Sunny days and roaring rivers: Steamboat’s weekend forecast
STEAMBOAT SPRINGS — After a week of heavy rain and even some snow, sunny days and warmer temperatures are in the forecast for the Yampa Valley.
A balmier weekend is expected to raise river levels as snow continues to melt in the high country. Faster flows and bigger rapids bring joy to some river enthusiasts, but conditions can also pose risks for the unprepared.
The National Weather Service in Grand Junction has sun in the forecast all weekend, with temperatures rising higher each day.
Friday should see a high of 57 degrees, dipping to a low 31 degrees in the evening. The high rises to 60 degrees for Saturday and 66 degrees for Sunday, with lows around 35 degrees.
Some light, afternoon showers could arrive Saturday and Sunday, but Mike Weissbluth, a local meteorologist who runs snowalarm.com, does not expect those to bring much moisture.
That is quite a different story from this week after a mix of heavy rains and snow flurries hit Steamboat.
“This last storm was quite impressive,” Weissbluth said.
By the end of it, the high country had received about 2 inches of liquid water and 1.5 inches of moisture had fallen in the valley, he said.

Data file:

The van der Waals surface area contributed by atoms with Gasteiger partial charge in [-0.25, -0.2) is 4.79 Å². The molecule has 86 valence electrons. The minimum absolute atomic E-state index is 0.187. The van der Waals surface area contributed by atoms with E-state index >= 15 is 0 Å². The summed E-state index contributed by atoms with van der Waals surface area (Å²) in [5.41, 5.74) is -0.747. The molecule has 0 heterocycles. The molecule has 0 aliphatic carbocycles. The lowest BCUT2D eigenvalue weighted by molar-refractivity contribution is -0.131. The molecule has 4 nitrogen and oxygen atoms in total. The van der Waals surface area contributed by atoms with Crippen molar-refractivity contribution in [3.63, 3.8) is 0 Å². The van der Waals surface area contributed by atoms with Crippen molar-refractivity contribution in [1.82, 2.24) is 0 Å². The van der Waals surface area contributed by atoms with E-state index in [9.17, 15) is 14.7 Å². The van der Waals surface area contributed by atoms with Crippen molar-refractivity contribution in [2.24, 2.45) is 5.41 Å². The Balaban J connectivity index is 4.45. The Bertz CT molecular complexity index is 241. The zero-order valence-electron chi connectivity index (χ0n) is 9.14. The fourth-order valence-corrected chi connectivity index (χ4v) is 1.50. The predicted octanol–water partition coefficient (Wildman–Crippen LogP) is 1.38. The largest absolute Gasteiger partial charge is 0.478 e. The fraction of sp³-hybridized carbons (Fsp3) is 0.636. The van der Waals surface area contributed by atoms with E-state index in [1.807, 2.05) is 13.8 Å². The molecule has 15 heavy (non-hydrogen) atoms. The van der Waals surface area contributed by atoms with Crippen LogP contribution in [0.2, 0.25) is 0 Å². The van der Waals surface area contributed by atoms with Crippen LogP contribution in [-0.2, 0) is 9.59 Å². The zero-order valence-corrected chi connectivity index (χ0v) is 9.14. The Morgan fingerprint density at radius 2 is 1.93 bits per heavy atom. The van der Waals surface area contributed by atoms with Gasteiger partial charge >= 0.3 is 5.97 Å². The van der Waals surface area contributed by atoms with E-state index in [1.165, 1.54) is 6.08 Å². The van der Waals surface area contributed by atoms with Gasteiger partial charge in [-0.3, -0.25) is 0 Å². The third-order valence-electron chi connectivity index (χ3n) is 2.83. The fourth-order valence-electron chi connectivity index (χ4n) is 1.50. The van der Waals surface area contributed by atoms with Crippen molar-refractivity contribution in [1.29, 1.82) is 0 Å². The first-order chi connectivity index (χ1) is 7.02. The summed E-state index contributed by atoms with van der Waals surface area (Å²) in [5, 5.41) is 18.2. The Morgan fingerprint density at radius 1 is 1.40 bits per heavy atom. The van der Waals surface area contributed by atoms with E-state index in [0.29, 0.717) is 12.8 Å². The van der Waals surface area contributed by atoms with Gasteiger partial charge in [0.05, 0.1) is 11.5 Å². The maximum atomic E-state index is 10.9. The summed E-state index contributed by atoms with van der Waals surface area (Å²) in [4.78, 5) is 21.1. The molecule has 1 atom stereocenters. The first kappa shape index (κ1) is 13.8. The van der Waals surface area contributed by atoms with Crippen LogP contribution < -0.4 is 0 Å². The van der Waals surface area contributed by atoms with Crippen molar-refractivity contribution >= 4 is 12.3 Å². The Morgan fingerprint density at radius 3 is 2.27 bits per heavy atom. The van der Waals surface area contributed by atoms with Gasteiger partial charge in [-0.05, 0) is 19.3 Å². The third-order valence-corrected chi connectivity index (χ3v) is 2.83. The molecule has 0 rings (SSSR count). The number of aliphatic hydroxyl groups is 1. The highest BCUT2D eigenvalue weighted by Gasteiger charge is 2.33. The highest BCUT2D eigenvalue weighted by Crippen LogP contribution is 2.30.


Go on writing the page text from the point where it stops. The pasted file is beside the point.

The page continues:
The flow of the Yampa River peaked at just below 1,900 cubic feet per second on Sunday, following a major thunderstorm Friday night. Flows have steadily waned over the week. The United States Geological Survey clocked the Yampa at 1,200 cfs Thursday.
Peter Van De Carr, owner of Backcountry Sports and an avid river recreationist, expects the river to rise again over the weekend as the heat melts snow in the mountains.
That means colder water, as well as potential hazards for boaters.
River temperatures are just above 40 degrees in town, according to the U.S. Geological Survey, which is chilly enough to endanger people who are not wearing the proper equipment.
“If you fall in the river, you have about 30 seconds to get out, or you’re going to be hypothermic,” Van De Carr said of people in plainclothes.
But his biggest concern, especially for rafters, is the danger presented by man-made obstacles.
The bridges crossing over the Yampa can become impassable when the river rises above 2,700 cfs, which is when he stops running commercial raft trips. In Steamboat, the river could hit such levels within the next two weeks. Van De Carr said the flows peak anywhere from mid-May to June, reaching about 3,000 cfs last year.
Some spring flooding has already caused closures along parts of the Yampa River Core Trail. As of this week, the city had closed three sections of the trail. Those include the U.S. Highway 40 underpass at Walton Creek, the railroad underpass between Fetcher Park and Rotary Park as well as the 13th Street underpass at Bud Werner Memorial Library.
“Please obey all closures, follow the detour routes and do not try to cross flooded trails,” Mike Lane, the city’s public information officer, advised in a news release.
Looking to the week ahead, Weissbluth expects rains to return by Tuesday and bring cool weather with occasional showers until the weekend.
“I know the residents around town aren’t looking forward to it, but the water managers will be happy,” he said.
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